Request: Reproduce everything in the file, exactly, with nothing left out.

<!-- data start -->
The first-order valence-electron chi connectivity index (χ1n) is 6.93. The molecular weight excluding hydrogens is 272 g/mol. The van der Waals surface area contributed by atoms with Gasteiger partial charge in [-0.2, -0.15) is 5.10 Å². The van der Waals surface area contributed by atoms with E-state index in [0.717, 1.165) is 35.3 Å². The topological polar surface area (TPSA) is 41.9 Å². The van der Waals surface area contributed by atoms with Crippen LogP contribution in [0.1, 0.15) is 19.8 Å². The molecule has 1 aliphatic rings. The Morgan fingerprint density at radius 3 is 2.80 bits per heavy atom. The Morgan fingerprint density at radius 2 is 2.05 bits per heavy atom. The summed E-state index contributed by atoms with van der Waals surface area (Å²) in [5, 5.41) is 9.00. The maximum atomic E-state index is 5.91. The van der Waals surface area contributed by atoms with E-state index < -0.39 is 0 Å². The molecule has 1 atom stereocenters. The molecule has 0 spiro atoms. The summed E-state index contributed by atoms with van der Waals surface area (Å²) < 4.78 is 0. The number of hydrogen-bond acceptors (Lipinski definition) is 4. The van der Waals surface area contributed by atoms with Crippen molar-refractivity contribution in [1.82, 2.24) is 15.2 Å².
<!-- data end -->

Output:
The first-order valence-electron chi connectivity index (χ1n) is 6.93. The molecular weight excluding hydrogens is 272 g/mol. The van der Waals surface area contributed by atoms with Gasteiger partial charge in [-0.2, -0.15) is 5.10 Å². The van der Waals surface area contributed by atoms with E-state index in [0.717, 1.165) is 35.3 Å². The topological polar surface area (TPSA) is 41.9 Å². The van der Waals surface area contributed by atoms with Crippen LogP contribution in [0.1, 0.15) is 19.8 Å². The molecule has 1 aliphatic rings. The Morgan fingerprint density at radius 3 is 2.80 bits per heavy atom. The Morgan fingerprint density at radius 2 is 2.05 bits per heavy atom. The summed E-state index contributed by atoms with van der Waals surface area (Å²) in [5, 5.41) is 9.00. The maximum atomic E-state index is 5.91. The van der Waals surface area contributed by atoms with E-state index < -0.39 is 0 Å². The molecule has 1 atom stereocenters. The molecule has 0 spiro atoms. The summed E-state index contributed by atoms with van der Waals surface area (Å²) < 4.78 is 0. The number of hydrogen-bond acceptors (Lipinski definition) is 4. The van der Waals surface area contributed by atoms with Crippen molar-refractivity contribution in [1.82, 2.24) is 15.2 Å².